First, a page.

Korea’s Nightlife II

Koreans have a common phrase for their friends on nights out, 눈이 너무 높아요 [your eyes are too high], which means they have high standards. For foreigners this phrase is commonly inversed. Experiencing this reversal on ground level is an unpleasant and disheartening experience: casually one will be having a riotous time in a club or bar, and a group of foreigners, usually white men, will come in and proceed to hump any muscle they can find, or like the T-Rex from Jurassic Park, any entity that seems capable of sustained movement.

This happens mostly in places with younger university areas that are Westernized, but not Westernized for foreigners, such as the area around Hongik University in Seoul, the area around Busan University in Busan, and Rodeo road in Daegu. Some westerners complain that the girls in these clubs are sterile, racist, or even “dead inside.” They’re young college kids raised in a society far more conservative, far more dedicated to family values, than any place in the West right now—why would they want you to hump their leg?! You think the army uniform really makes a difference?

For those who think different, I’ll pass on the advice an Irish guy in Hongdae’s club Coccoon told me: “Go to Itaewon’s club Helios, guaranteed one night stand.”

So the next day, in Helios…….

Helios and other such foreigner bars and clubs in Seoul, which respectively lie in Sinchon and Itaewon, are casually described as “meet packing,” which means people can easily meet each other, but this description is probably more accurate given its insinuated homophone, “meat packing,” as in, a place where one can persuade members of the opposite sex to be their pumping, sweat-glistening myoma for the night. As my gay acquaintance once opined, “an ass is an ass is an ass.”

Even in Korean clubs, the annoyance of the foreigner is outstanding. As I join in circle dances with Koreans, meet others at the bar, or simply stand around imbibing the lights and sounds and people, there always seems to remain one outstanding object in the room: A foreigner, usually white, making a complete ass of themselves, drunk and doing every kind of ridiculous dance they can think of, humping whatever they can find, and when they find nothing, they hump nothing. While this is sometimes entertaining, usually it is simply annoying and incurs a domino-effect of eye-rolling with every Korean in the room.

An old white Afrikaner giggles his body, intersecting his movements with groups of young women. A short black kid from Louisiana humps a Korean girl who has fallen on the ground. A young tall GI tries shakes everyone’s hand, then proceeds to scream angrily at everyone until the bouncer kicks him out. Another GI, shorter and full of muscles, slides his way behind unsuspecting young women, holds one by her stomach and begins thrusting himself at her; the look on her face is appropriate.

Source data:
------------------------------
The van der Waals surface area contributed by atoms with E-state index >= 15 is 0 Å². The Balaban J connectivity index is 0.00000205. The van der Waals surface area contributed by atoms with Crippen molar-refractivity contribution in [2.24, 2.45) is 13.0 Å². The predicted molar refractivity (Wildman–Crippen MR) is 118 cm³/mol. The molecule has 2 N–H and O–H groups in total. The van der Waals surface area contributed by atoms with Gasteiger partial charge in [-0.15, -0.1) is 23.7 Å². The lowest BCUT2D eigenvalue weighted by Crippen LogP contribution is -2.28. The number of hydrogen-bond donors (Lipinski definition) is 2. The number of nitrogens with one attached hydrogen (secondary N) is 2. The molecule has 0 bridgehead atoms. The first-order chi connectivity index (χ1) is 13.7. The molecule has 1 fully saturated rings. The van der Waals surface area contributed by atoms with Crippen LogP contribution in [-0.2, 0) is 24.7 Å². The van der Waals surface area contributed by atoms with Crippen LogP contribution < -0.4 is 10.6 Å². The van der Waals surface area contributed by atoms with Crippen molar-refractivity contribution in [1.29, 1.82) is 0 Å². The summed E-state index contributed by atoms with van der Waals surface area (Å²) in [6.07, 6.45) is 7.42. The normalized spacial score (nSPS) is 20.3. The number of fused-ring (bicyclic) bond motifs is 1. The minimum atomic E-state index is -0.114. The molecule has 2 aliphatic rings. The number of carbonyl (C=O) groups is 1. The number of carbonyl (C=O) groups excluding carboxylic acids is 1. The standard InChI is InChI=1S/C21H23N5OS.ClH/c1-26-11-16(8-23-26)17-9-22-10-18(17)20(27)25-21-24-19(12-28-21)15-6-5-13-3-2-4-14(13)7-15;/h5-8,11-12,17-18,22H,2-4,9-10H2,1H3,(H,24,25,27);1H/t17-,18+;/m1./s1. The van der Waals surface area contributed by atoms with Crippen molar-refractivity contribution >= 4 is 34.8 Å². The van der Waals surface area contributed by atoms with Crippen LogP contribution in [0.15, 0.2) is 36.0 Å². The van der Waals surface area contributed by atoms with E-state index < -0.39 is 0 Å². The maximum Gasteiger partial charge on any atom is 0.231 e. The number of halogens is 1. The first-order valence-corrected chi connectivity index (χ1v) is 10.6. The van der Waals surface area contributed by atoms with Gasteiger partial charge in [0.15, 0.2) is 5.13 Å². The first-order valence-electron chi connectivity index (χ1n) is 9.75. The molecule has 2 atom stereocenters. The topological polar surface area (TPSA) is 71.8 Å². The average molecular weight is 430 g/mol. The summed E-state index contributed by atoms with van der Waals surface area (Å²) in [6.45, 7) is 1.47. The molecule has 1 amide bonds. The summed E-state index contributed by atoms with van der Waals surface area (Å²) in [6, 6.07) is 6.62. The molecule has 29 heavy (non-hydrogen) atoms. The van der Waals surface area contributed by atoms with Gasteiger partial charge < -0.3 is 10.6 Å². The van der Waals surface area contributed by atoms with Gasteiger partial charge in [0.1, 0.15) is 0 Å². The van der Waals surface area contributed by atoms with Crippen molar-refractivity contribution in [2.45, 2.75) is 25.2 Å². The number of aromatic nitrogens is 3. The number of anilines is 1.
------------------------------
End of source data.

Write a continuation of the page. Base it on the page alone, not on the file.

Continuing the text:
At all of these displays I cannot help but think of George Orwell’s essay “Shooting an Elephant,” where the young Orwell, a British officer in Burma, feels persuaded to kill a harmless, beautiful creature, simply because the natives expect him to do it as a symbol of power. Are these men also trapped in their own foreignness, and for some reason feel the injunction to make obscene displays of power by always being the center of attention, by claiming their rights over the women, by leaping on-stage without any understanding of what it means to actually dance and enjoy the aura of the club?

One night I meet three fellow expats, perhaps the first I can claim some pleasure in making their acquaintance. Allie, the Korean from Germany studying her “roots,” Ashley, the girl with a thick New York accent locked in constant conversation with her Korean boyfriend, and Lalli, a girl from Tennessee with a doll’s curled blonde hair. All three of them are “hybrids.” all speak Korean, not particularly well, but they speak it and refuse to speak English unless they are provoked to do so. They date Korean, eat Korean, speak Korean, and participate in Korean clubs without immediately looking for the first white person to talk to. I find all of this promising and inspiring; I have found some fellowship to combat the blatant disinterest in Korean culture.

The expats and I spend the night in clubs, never quite the center of attention anywhere we go, yet never off the dance floor. Ashley’s boyfriend and his troop show up, though none of them dance. The things she has to say about her boyfriend are befitting for a young Korean wearing a shirt that reads “COMPTON” in wavy white letters: “He calls me every five minutes, wanting to talk. I have to baby him through everything.” “Why are you with him?” I ask. “He’s hot.” she tells me.



Empty stools as I am sitting at a bar in Gwanju, the capital of radical politics. I meet a quasi-communist getting her masters in German literature. We talk among a group of her friends, my Korean tumbles out of me like falling blocks; I look outside and the sun is already up. I ask directions to the nearest sauna. When I get there, men seem to be having a riotous time in the “Males only” section, I feel them trying to touch my shins, which are poking out of a small warm cavern.

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